If you want to come to the United States illegally, the worst point of entry is along the southern border. If the U.S. Border Patrol doesn’t get you, the gangs that prey on the hapless might; if not, you have a good chance of dying of heat prostration and lack of food and water in the desert.
The smart ones, the conniving illegals, aren’t the destitute walking in blazing heat for a rendezvous with Border Patrol agents and then lord knows what, but those who fly in with student visas, tourist visas and other travel documents and disappear into the shadows.
The people in what is loosely called a “caravan” now walking toward the border have been failed by the societies that bore them. They live in fear of murder, fear of repeated rape and other violence, and fear of starvation. They live in their own circle of hell.
But they aren’t alone. There are many millions more in the failed and failing states, war-ravaged and drought-plagued, in Africa and the Middle East, trying to find a new home. Their exodus is a trickle today but will be a torrent tomorrow and a flood later.
The hopeless are on the march and they threaten to engulf some nations, like tiny Malta, an island in the Mediterranean and a European Union member state.
Europe is struggling with a flood of desperate people who cross the Mediterranean from North Africa in overloaded rafts and boats, risking drowning to reach Malta, Greece or Italy: places where they hope for food, shelter and safety.
Illegal immigration is a global problem. No country has a solution and no country deals well with it.
There are wars and insurgencies in Africa and the Middle East: Consider just the Democratic Republic of the Congo and South Sudan.
Of Africa’s 54 countries, none has anything like enough jobs for its population — its growing population. Even rich South Africa has a growing population and shrinking economic activity. Add to the failed or under-performing economies drought and climate change and you can imagine new surges in migration — surges so large they could overwhelm the target countries.
In the Middle East, new refugees are created daily. Eleven million are on the brink of famine in war-engulfed Yemen, and Syria continues to generate refugees at a stupendous rate.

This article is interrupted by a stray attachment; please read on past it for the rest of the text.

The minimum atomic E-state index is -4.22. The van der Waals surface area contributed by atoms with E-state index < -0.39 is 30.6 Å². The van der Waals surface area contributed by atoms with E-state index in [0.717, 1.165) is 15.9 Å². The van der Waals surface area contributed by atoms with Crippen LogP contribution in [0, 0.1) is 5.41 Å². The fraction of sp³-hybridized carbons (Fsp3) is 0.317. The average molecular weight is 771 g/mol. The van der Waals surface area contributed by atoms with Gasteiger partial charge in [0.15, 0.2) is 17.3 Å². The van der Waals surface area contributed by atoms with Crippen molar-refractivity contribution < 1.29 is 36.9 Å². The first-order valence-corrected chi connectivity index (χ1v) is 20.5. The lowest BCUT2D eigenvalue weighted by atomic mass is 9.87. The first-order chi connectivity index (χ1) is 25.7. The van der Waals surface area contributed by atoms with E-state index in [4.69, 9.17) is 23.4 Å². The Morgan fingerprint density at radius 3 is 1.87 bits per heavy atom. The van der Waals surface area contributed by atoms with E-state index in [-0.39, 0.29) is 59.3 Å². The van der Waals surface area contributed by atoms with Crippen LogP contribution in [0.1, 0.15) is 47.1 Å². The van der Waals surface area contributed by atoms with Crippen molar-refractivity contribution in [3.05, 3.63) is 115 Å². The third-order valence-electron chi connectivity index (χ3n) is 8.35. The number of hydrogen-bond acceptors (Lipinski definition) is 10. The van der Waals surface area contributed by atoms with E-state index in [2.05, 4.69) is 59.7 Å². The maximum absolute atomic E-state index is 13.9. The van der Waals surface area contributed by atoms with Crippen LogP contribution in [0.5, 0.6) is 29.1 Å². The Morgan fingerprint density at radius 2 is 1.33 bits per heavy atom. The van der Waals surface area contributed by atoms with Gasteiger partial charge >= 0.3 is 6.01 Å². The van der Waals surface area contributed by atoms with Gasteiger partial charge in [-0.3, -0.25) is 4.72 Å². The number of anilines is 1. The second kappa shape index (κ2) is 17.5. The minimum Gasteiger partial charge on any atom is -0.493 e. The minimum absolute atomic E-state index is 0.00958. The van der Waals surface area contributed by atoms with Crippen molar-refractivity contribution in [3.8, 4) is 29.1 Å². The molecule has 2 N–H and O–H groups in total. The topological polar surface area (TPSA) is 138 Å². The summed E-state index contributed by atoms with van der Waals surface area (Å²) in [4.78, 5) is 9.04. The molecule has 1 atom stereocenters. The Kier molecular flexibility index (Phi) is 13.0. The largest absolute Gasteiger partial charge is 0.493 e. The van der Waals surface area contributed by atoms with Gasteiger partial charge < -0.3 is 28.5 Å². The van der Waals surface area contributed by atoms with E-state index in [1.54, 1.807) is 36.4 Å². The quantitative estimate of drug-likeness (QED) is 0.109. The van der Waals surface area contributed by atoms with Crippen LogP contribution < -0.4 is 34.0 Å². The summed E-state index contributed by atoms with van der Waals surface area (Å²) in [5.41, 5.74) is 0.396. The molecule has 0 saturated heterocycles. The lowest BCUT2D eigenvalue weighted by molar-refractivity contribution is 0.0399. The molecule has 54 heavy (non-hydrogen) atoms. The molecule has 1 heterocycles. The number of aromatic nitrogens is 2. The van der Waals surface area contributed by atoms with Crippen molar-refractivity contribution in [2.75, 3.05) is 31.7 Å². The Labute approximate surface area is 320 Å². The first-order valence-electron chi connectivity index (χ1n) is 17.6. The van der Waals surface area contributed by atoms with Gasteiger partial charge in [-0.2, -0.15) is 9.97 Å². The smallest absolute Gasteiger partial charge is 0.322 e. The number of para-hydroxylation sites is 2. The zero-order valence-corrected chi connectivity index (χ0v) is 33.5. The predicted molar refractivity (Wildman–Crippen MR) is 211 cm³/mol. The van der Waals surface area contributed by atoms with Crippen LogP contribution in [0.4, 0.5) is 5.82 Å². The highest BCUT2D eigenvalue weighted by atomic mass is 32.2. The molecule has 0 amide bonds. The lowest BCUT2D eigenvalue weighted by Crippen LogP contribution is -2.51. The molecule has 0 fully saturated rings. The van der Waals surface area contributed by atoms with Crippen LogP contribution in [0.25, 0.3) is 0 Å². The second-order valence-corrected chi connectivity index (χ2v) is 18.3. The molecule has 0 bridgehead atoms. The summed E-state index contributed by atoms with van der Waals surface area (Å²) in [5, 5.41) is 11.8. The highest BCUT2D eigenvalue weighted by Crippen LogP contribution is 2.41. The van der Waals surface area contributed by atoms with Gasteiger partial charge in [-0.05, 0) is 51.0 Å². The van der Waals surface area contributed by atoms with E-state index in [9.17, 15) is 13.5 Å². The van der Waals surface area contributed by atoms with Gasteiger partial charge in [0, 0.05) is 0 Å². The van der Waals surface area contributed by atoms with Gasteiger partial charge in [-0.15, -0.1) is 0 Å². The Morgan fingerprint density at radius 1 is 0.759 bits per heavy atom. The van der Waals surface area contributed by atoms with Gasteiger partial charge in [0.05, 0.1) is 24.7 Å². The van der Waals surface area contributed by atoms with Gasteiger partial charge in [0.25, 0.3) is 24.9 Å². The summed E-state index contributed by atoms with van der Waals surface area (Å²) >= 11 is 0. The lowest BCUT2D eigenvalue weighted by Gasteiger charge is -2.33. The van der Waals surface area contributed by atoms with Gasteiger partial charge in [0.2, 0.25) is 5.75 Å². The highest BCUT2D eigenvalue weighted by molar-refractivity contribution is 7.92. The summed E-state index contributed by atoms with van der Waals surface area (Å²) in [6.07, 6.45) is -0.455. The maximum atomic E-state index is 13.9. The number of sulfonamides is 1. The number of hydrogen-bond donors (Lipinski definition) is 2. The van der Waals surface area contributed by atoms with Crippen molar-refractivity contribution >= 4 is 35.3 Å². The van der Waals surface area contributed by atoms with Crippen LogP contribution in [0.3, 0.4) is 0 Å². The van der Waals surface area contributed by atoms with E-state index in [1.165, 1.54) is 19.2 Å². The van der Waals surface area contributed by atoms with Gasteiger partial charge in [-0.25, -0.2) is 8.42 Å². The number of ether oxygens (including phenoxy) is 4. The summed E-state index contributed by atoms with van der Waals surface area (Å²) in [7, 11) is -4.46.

Thirty-five years ago, I was at France’s Ministry for Europe and Foreign Affairs, known colloquially as the Quai d’Orsay. My briefer said, “If we don’t solve the problem of poverty, we’ll get three imports we don’t want: drugs, terrorism and people.”
The world hasn’t solved the poverty problem and it’s gotten the three things it doesn’t want.
There is no grand solution at hand, but there are small things that can be done. For us, the first might be to stop worsening conditions in the countries that are generating the flows of people toward the border. Two things would help: Don’t cut off foreign aid, exacerbating economic conditions, and don’t cut off the flow of expatriate earnings, which is so important in those countries. In other words, stop the deportations.
People who are here illegally and hold jobs would hold better jobs if their status was legalized. One solution would be time-limited work permits: not citizenship, work permits.
This is advocated by the Immigrant Tax Inquiry Group, which adds an appealing twist. The Malibu, Calif.-based group recommends that illegals should pay a special tax on their wages with an equivalent tax paid by the employer. The purpose of the tax is to alleviate the local effect of immigrants on schools, policing, courts and health care.
Considering the global problem, we have a small, manageable one. The caravan of people walking through Mexico have a bigger problem: They’re inflaming Americans and endangering their own lives — some deaths have been reported.
But if I were destitute and feared for my life in Central America, I’d likely be headed for the border, feeling I was doing something, even something hopeless.
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